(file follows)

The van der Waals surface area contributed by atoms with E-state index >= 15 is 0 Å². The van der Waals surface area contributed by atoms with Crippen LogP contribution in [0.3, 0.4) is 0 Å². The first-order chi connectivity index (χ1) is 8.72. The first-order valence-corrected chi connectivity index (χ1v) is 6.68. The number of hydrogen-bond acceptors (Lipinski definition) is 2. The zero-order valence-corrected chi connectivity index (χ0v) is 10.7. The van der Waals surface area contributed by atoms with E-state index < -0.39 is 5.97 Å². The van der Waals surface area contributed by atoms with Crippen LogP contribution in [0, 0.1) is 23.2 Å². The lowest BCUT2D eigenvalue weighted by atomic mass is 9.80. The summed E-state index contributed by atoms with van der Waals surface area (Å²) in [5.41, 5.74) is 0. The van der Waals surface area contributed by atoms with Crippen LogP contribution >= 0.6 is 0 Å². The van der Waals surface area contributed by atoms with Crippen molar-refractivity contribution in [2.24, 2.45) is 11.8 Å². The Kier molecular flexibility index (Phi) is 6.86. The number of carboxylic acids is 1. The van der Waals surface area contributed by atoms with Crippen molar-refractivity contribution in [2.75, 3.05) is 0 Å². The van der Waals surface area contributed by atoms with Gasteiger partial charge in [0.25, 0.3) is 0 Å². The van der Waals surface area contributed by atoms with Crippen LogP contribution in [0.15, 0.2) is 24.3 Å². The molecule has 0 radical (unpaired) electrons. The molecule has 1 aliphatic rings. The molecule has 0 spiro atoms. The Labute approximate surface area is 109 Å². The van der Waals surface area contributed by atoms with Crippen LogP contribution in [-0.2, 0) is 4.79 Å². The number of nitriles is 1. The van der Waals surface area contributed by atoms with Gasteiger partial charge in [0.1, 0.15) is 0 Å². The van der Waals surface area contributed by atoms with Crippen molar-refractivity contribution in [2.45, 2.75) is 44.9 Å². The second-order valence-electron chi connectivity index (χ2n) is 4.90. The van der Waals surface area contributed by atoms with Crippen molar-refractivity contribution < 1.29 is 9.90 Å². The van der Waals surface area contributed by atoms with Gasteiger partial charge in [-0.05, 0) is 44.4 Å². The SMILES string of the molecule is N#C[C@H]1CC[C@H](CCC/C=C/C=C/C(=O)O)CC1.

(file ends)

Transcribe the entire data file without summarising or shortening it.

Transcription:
The van der Waals surface area contributed by atoms with E-state index >= 15 is 0 Å². The van der Waals surface area contributed by atoms with Crippen LogP contribution in [0.3, 0.4) is 0 Å². The first-order chi connectivity index (χ1) is 8.72. The first-order valence-corrected chi connectivity index (χ1v) is 6.68. The number of hydrogen-bond acceptors (Lipinski definition) is 2. The zero-order valence-corrected chi connectivity index (χ0v) is 10.7. The van der Waals surface area contributed by atoms with E-state index < -0.39 is 5.97 Å². The van der Waals surface area contributed by atoms with Crippen LogP contribution in [0, 0.1) is 23.2 Å². The lowest BCUT2D eigenvalue weighted by atomic mass is 9.80. The summed E-state index contributed by atoms with van der Waals surface area (Å²) in [5.41, 5.74) is 0. The van der Waals surface area contributed by atoms with Crippen LogP contribution >= 0.6 is 0 Å². The van der Waals surface area contributed by atoms with Crippen molar-refractivity contribution in [2.24, 2.45) is 11.8 Å². The Kier molecular flexibility index (Phi) is 6.86. The number of carboxylic acids is 1. The van der Waals surface area contributed by atoms with Crippen molar-refractivity contribution in [2.75, 3.05) is 0 Å². The van der Waals surface area contributed by atoms with Gasteiger partial charge in [0.25, 0.3) is 0 Å². The van der Waals surface area contributed by atoms with Crippen LogP contribution in [0.15, 0.2) is 24.3 Å². The molecule has 0 radical (unpaired) electrons. The molecule has 1 aliphatic rings. The molecule has 0 spiro atoms. The Labute approximate surface area is 109 Å². The van der Waals surface area contributed by atoms with Crippen LogP contribution in [-0.2, 0) is 4.79 Å². The number of nitriles is 1. The van der Waals surface area contributed by atoms with Gasteiger partial charge in [0.1, 0.15) is 0 Å². The van der Waals surface area contributed by atoms with Crippen molar-refractivity contribution in [2.45, 2.75) is 44.9 Å². The second-order valence-electron chi connectivity index (χ2n) is 4.90. The van der Waals surface area contributed by atoms with Crippen molar-refractivity contribution < 1.29 is 9.90 Å². The van der Waals surface area contributed by atoms with Gasteiger partial charge in [-0.05, 0) is 44.4 Å². The SMILES string of the molecule is N#C[C@H]1CC[C@H](CCC/C=C/C=C/C(=O)O)CC1.